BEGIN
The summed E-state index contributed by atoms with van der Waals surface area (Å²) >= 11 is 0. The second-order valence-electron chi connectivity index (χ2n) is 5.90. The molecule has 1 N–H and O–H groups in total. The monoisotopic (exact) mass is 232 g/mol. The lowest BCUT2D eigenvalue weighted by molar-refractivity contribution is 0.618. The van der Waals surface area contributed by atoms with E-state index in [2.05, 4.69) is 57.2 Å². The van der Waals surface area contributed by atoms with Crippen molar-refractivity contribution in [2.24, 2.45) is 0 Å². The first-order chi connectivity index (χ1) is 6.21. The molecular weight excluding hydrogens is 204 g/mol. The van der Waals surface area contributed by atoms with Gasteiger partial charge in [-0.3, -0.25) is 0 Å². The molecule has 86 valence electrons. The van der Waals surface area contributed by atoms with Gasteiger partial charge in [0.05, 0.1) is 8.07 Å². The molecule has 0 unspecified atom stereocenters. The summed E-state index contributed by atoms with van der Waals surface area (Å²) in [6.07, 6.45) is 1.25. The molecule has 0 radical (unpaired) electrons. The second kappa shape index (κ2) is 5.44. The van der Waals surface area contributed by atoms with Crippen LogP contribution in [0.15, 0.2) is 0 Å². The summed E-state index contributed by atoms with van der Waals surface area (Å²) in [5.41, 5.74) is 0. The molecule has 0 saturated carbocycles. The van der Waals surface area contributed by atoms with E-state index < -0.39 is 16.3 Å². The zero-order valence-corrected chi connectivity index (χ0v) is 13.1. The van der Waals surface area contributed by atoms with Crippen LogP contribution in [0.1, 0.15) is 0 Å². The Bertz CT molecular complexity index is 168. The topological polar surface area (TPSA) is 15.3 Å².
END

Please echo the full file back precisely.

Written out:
The summed E-state index contributed by atoms with van der Waals surface area (Å²) >= 11 is 0. The second-order valence-electron chi connectivity index (χ2n) is 5.90. The molecule has 1 N–H and O–H groups in total. The monoisotopic (exact) mass is 232 g/mol. The lowest BCUT2D eigenvalue weighted by molar-refractivity contribution is 0.618. The van der Waals surface area contributed by atoms with E-state index in [2.05, 4.69) is 57.2 Å². The van der Waals surface area contributed by atoms with Crippen molar-refractivity contribution in [2.24, 2.45) is 0 Å². The first-order chi connectivity index (χ1) is 6.21. The molecular weight excluding hydrogens is 204 g/mol. The van der Waals surface area contributed by atoms with Gasteiger partial charge in [-0.3, -0.25) is 0 Å². The molecule has 86 valence electrons. The van der Waals surface area contributed by atoms with Gasteiger partial charge in [0.05, 0.1) is 8.07 Å². The molecule has 0 unspecified atom stereocenters. The summed E-state index contributed by atoms with van der Waals surface area (Å²) in [6.07, 6.45) is 1.25. The molecule has 0 radical (unpaired) electrons. The second kappa shape index (κ2) is 5.44. The van der Waals surface area contributed by atoms with Crippen LogP contribution in [0.15, 0.2) is 0 Å². The summed E-state index contributed by atoms with van der Waals surface area (Å²) in [5.41, 5.74) is 0. The molecule has 0 saturated carbocycles. The van der Waals surface area contributed by atoms with E-state index < -0.39 is 16.3 Å². The zero-order valence-corrected chi connectivity index (χ0v) is 13.1. The van der Waals surface area contributed by atoms with Crippen LogP contribution in [0.1, 0.15) is 0 Å². The Bertz CT molecular complexity index is 168. The topological polar surface area (TPSA) is 15.3 Å².